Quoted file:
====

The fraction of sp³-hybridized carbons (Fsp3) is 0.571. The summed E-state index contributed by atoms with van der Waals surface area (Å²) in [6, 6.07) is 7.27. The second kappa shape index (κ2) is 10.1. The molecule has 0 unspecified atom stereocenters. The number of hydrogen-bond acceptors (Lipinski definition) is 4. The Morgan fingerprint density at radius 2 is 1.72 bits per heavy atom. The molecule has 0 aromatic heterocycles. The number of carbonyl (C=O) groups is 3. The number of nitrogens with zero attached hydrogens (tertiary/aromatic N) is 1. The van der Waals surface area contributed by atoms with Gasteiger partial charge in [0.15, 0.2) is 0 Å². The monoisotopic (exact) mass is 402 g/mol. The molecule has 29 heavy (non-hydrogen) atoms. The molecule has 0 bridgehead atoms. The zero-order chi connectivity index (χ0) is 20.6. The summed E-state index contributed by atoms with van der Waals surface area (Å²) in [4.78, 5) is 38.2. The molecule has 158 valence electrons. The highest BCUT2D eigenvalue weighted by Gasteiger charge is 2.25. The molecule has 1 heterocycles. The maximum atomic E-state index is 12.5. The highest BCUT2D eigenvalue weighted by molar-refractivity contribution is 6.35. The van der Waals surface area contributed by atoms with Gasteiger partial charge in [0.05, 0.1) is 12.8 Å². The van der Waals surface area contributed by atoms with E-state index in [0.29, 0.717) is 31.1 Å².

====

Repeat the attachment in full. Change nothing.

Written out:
The fraction of sp³-hybridized carbons (Fsp3) is 0.571. The summed E-state index contributed by atoms with van der Waals surface area (Å²) in [6, 6.07) is 7.27. The second kappa shape index (κ2) is 10.1. The molecule has 0 unspecified atom stereocenters. The number of hydrogen-bond acceptors (Lipinski definition) is 4. The Morgan fingerprint density at radius 2 is 1.72 bits per heavy atom. The molecule has 0 aromatic heterocycles. The number of carbonyl (C=O) groups is 3. The number of nitrogens with zero attached hydrogens (tertiary/aromatic N) is 1. The van der Waals surface area contributed by atoms with Gasteiger partial charge in [0.15, 0.2) is 0 Å². The monoisotopic (exact) mass is 402 g/mol. The molecule has 29 heavy (non-hydrogen) atoms. The molecule has 0 bridgehead atoms. The zero-order chi connectivity index (χ0) is 20.6. The summed E-state index contributed by atoms with van der Waals surface area (Å²) in [4.78, 5) is 38.2. The molecule has 158 valence electrons. The highest BCUT2D eigenvalue weighted by Gasteiger charge is 2.25. The molecule has 1 heterocycles. The maximum atomic E-state index is 12.5. The highest BCUT2D eigenvalue weighted by molar-refractivity contribution is 6.35. The van der Waals surface area contributed by atoms with Gasteiger partial charge in [0.05, 0.1) is 12.8 Å². The van der Waals surface area contributed by atoms with E-state index in [0.29, 0.717) is 31.1 Å².